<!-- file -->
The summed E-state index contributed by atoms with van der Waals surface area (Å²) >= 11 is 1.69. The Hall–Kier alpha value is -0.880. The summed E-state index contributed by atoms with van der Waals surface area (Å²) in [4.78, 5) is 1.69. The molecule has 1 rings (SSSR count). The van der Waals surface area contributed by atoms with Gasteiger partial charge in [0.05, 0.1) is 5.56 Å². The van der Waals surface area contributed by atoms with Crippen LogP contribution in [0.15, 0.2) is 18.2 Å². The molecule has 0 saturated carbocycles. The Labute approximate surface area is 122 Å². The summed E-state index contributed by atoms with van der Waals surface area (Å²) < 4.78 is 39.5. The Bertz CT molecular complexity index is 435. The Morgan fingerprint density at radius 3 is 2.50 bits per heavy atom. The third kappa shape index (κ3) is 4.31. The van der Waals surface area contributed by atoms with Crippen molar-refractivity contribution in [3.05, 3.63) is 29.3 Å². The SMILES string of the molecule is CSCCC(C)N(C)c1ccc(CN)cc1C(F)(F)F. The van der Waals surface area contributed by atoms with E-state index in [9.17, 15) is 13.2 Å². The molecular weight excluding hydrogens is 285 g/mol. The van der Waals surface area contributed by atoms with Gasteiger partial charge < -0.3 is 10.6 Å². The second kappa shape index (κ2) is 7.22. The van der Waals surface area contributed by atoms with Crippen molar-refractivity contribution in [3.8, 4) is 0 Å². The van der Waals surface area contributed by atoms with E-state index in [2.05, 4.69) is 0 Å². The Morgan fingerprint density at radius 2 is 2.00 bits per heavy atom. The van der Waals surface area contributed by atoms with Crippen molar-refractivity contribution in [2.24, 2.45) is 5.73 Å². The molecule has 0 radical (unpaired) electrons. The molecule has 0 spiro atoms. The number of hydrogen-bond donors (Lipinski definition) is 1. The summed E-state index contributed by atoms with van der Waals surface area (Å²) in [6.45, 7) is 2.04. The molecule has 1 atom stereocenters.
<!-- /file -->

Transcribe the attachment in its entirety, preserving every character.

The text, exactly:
The summed E-state index contributed by atoms with van der Waals surface area (Å²) >= 11 is 1.69. The Hall–Kier alpha value is -0.880. The summed E-state index contributed by atoms with van der Waals surface area (Å²) in [4.78, 5) is 1.69. The molecule has 1 rings (SSSR count). The van der Waals surface area contributed by atoms with Gasteiger partial charge in [0.05, 0.1) is 5.56 Å². The van der Waals surface area contributed by atoms with Crippen LogP contribution in [0.15, 0.2) is 18.2 Å². The molecule has 0 saturated carbocycles. The Labute approximate surface area is 122 Å². The summed E-state index contributed by atoms with van der Waals surface area (Å²) < 4.78 is 39.5. The Bertz CT molecular complexity index is 435. The Morgan fingerprint density at radius 3 is 2.50 bits per heavy atom. The third kappa shape index (κ3) is 4.31. The van der Waals surface area contributed by atoms with Crippen molar-refractivity contribution in [3.05, 3.63) is 29.3 Å². The SMILES string of the molecule is CSCCC(C)N(C)c1ccc(CN)cc1C(F)(F)F. The van der Waals surface area contributed by atoms with E-state index in [9.17, 15) is 13.2 Å². The molecular weight excluding hydrogens is 285 g/mol. The van der Waals surface area contributed by atoms with Gasteiger partial charge < -0.3 is 10.6 Å². The second kappa shape index (κ2) is 7.22. The van der Waals surface area contributed by atoms with Crippen molar-refractivity contribution in [3.8, 4) is 0 Å². The van der Waals surface area contributed by atoms with E-state index in [2.05, 4.69) is 0 Å². The Morgan fingerprint density at radius 2 is 2.00 bits per heavy atom. The van der Waals surface area contributed by atoms with Crippen molar-refractivity contribution in [2.24, 2.45) is 5.73 Å². The molecule has 0 radical (unpaired) electrons. The molecule has 0 spiro atoms. The number of hydrogen-bond donors (Lipinski definition) is 1. The summed E-state index contributed by atoms with van der Waals surface area (Å²) in [6.45, 7) is 2.04. The molecule has 1 atom stereocenters.